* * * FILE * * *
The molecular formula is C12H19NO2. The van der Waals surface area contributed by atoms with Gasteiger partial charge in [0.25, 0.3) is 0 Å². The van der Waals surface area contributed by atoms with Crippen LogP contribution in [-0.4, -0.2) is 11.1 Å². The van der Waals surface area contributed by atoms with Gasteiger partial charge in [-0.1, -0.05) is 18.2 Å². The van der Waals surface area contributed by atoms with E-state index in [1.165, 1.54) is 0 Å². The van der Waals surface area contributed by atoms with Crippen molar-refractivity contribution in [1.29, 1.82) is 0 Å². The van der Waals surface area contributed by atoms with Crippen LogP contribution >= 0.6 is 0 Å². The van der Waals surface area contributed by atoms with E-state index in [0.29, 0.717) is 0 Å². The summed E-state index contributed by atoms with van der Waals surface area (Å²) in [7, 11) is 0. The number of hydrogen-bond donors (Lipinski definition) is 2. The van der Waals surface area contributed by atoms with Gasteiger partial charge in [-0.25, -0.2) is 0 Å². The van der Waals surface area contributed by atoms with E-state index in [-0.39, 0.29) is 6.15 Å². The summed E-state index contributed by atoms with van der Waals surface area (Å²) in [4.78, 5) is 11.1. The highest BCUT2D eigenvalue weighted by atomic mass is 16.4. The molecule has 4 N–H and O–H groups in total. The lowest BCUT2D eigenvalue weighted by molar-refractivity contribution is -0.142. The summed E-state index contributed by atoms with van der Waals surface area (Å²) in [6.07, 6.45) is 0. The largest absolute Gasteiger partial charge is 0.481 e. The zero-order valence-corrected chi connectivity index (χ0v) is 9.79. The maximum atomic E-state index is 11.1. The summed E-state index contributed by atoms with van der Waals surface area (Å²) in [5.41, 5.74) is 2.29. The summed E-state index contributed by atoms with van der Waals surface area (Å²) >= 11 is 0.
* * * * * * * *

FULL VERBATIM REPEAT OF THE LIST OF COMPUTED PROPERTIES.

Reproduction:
The molecular formula is C12H19NO2. The van der Waals surface area contributed by atoms with Gasteiger partial charge in [0.25, 0.3) is 0 Å². The van der Waals surface area contributed by atoms with Crippen LogP contribution in [-0.4, -0.2) is 11.1 Å². The van der Waals surface area contributed by atoms with Gasteiger partial charge in [-0.1, -0.05) is 18.2 Å². The van der Waals surface area contributed by atoms with E-state index in [1.165, 1.54) is 0 Å². The van der Waals surface area contributed by atoms with Crippen molar-refractivity contribution in [1.29, 1.82) is 0 Å². The van der Waals surface area contributed by atoms with Crippen LogP contribution >= 0.6 is 0 Å². The van der Waals surface area contributed by atoms with E-state index in [0.29, 0.717) is 0 Å². The summed E-state index contributed by atoms with van der Waals surface area (Å²) in [7, 11) is 0. The number of hydrogen-bond donors (Lipinski definition) is 2. The van der Waals surface area contributed by atoms with Gasteiger partial charge in [-0.25, -0.2) is 0 Å². The van der Waals surface area contributed by atoms with E-state index in [-0.39, 0.29) is 6.15 Å². The summed E-state index contributed by atoms with van der Waals surface area (Å²) in [4.78, 5) is 11.1. The highest BCUT2D eigenvalue weighted by atomic mass is 16.4. The molecule has 4 N–H and O–H groups in total. The lowest BCUT2D eigenvalue weighted by molar-refractivity contribution is -0.142. The summed E-state index contributed by atoms with van der Waals surface area (Å²) in [6.07, 6.45) is 0. The largest absolute Gasteiger partial charge is 0.481 e. The zero-order valence-corrected chi connectivity index (χ0v) is 9.79. The maximum atomic E-state index is 11.1. The summed E-state index contributed by atoms with van der Waals surface area (Å²) in [5.41, 5.74) is 2.29. The summed E-state index contributed by atoms with van der Waals surface area (Å²) >= 11 is 0.